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Washington DC is my hometown, I grew up there, my family has called it and its Maryland suburbs home since shortly after the Civil War. (That branch immigrated on empty tobacco boats returning from Hamburg to the tobacco ports of the Chesapeake Bay.)
I first drove a car there about the time the Interstate Highway System was completed. There are a few other small bridges across the Potomac, some dating back to the Civil War, but for commuters -- and EVERYONE trying to get from the Northeast USA to the Southeast USA on Interstate 95, probably the busiest superhighway on Earth -- you have to navigate The Beltway (I-495) and aim for one of its only two bridges across the Potomac.
The Woodrow Wilson Bridge ... well, I don't even want to talk about it, I can feel my blood pressure rising already.
This is the Best Thing that ever happened to anyone who ever had to drive a car or a truck or a motorcycle around Washington DC. Or from Philadelphia to Richmond, or contrariwise.
Since 9/11, High Explosives have gotten nothing but Bad Press. Today's children are being taught to fear and hate High Explosives, and to believe (as President Bush would say) that High Explosives are Evil.
But big explosions and the wonderful things they do (sometimes) and the wonderful way they make you feel (sometimes) are part of every human being's heritage.
So to the people of Washington DC, this is just a Wonderful Day! And Dan Ruefly is just the Luckiest Man In the World! Congratulations, Dan! Mazel Tov! "O frabjous day! Callooh! Callay!" I want an autographed picture of The Man Who Blew Up The Woodrow Wilson Bridge!
Tuesday 29 August 2006
to blow up bridge
by Andy Sullivan
ALEXANDRIA, VIRGINIA USA -- A LONG-suffering commuter fulfilled the dreams of generations of Washingtonians this morning when he blew up a detested Potomac River bridge.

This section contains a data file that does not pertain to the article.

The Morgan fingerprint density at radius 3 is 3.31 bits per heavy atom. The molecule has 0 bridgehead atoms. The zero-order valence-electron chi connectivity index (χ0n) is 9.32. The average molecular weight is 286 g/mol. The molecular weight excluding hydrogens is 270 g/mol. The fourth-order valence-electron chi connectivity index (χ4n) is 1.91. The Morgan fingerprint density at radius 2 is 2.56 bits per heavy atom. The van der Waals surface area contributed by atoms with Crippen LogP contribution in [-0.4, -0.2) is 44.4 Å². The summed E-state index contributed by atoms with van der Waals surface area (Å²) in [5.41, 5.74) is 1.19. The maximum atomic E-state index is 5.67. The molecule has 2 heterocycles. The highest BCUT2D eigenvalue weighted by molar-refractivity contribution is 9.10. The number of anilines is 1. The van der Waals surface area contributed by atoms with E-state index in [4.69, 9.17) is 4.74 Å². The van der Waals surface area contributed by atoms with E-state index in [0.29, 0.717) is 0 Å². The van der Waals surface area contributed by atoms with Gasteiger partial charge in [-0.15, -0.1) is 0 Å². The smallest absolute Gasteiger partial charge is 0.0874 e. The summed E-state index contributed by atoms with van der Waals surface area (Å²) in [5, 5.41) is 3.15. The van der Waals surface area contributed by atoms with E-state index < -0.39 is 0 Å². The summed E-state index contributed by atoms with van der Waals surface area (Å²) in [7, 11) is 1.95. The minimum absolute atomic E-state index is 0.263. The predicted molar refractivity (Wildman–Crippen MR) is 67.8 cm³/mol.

Maryland electrician Dan Ruefly won a contest to detonate a section of the Woodrow Wilson Memorial Bridge, which carries the Capital Beltway across the Potomac between Maryland and Virginia just south of the District of Columbia. Regional authorities have been building a replacement since 2000.
"It's past due. It was past due a couple of years after it was built," said Mr Ruefly, who crosses the bridge before 6am on weekdays to beat traffic on his two-hour commute.
The bridge has long been one of the worst traffic bottlenecks in a region notorious for gridlock. Eight lanes of Beltway traffic funnel down to six lanes, and backups can stretch for miles when the drawbridge is raised 270 times a year to let boats through.
As the midpoint of Interstate 95, the East Coast's busiest highway, the bridge also handles a heavy flow of long-distance traffic.
Seconds after Mr Ruefly pushed down the ceremonial plunger at 12:34 am, a cascade of flashes lit the underside of the bridge and thunderclaps rolled across the river. The steel girders of the old span collapsed in a cloud of dust as spectators on a nearby overpass cheered.
Mr Ruefly, of Accokeek, Maryland, has had to contend with the Wilson Bridge every working day for the past 30 years. His hip was crushed in an accident on the bridge in 1999.
Asked if he had thought about blowing up the bridge before, Mr Ruefly said, "Hasn't everybody in Washington, DC?"
The bridge was designed to handle 75,000 vehicles a day when it opened as a four-lane span in 1961, and the six traffic lanes of the present bridge now carry 200,000 vehicles per day.
The U$2,400,000,000 12-lane replacement will increase capacity to 300,000 vehicles a day. Thanks to its higher elevation, the new drawbridge will need to be raised only 65 times per year.
Traffic is already flowing on one span opened earlier this year. Work on the second span is expected to wrap up in 2008, with final work on nearby highway interchanges completed by 2011.
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